It’s no longer about work/life balance; workers want to prioritize their lives over work. With the quits rate at near-record high of 2.9% in February and job openings at 11.3 million, according to the Job Openings and Labor Turnover Survey (JOLTS), employers know they have to respond to these priorities to keep their talent from finding other opportunities.
In fact, according to a quarterly survey of over 3,000 job seekers conducted by Challenger, 10.8% of candidates had multiple job offers in the first quarter of this year, compared to 6.8% of job seekers in 2021 and 4.9% in 2020.
Impact of Russian/Ukrainian War
When asked if the current war in Ukraine is impacting business, 31% of respondents indicated it was, with 92% of those stating employee mental health concerns is the biggest impact. Another 84% pointed to inflation and financial concerns, while 56% pointed to cybersecurity concerns.
For many workers and their employers, the war in Ukraine is another hit to Americans’ mental health. That along with financial and inflation concerns, cyber threats, and supply chain interruptions will only worsen as the fighting continues.
When asked if respondents have reviewed cybersecurity protocols in light of recent events, 63% reported they are always reviewing and updating protocols, while a quarter of companies did so specifically due to the war.
Challenger’s most recent survey asked employers whether they were requiring the COVID-19 booster shots. Half of companies are strongly encouraging workers to get vaccinated and boosted, but are not requiring any of the doses. That is up from 44% of employers who said they were encouraging workers to get shots in November 2021. Another 10.3% of companies are requiring two vaccine doses plus a booster and 24% of employers are requiring the original two doses of the vaccine. That is up from 14% who were requiring two doses last November.
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‘I Walked Out’: Worker Praised for Quitting Job After Bonus Is Cut in Half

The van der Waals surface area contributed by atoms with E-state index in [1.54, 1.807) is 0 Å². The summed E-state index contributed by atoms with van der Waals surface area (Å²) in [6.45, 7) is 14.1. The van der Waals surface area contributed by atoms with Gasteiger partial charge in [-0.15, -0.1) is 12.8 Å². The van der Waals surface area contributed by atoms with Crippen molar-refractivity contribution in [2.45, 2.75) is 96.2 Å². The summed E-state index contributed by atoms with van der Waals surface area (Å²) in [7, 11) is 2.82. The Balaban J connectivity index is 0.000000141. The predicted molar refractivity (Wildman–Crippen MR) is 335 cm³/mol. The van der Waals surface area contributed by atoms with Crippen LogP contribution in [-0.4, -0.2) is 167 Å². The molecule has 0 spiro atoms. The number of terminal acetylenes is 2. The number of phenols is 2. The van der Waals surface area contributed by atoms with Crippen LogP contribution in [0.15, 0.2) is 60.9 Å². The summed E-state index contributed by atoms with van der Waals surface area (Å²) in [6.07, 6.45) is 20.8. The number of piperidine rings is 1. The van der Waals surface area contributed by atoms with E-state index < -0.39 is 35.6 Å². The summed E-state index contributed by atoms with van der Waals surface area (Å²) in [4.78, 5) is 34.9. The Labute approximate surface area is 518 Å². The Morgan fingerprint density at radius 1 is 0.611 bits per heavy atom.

@Newsweek In the U.S. bonuses are beginning to rise again after taking a pandemic-induced dip. According to Challenger Gray & Christmas, 23% of companies said they were offering a bonus based on company performance in 2021, up from just 12% the year before https://t.co/h6xUA0n1TS pic.twitter.com/o3MkHVdk2B
— ChallengerGray (@ChallengerGray) April 25, 2022
Quiet quitting: Employees suffering pandemic burnout say they’ve just stopped working as hard
Published August 14, 2022 I Updated August 16,2022
Disengagement on the rise For others, remote work is fostering a sense of disengagement that may prompt employees to give less than 100%. Nearly four out of five companies said they’re experiencing employee “engagement issues,” according to a March survey by Challenger, Gray & Christmas, an outplacement firm. “People don’t feel very connected to their organizations,” says company Senior Vice President Andrew Challenger. … About a third of the companies surveyed by Challenger said employee disengagement is causing a drop in productivity. … How to fix it Experts say companies and employees should remedy “quiet quitting” by addressing burnout. Instead, many firms aren’t communicating clearly with their employees. Such an approach would benefit both businesses and workers because eventually the economy and labor market will head south, flipping the bargaining power back to employers, Challenger says. “If the labor market turns, those people (who quietly quit) will be at the top of the list” of layoffs, he says.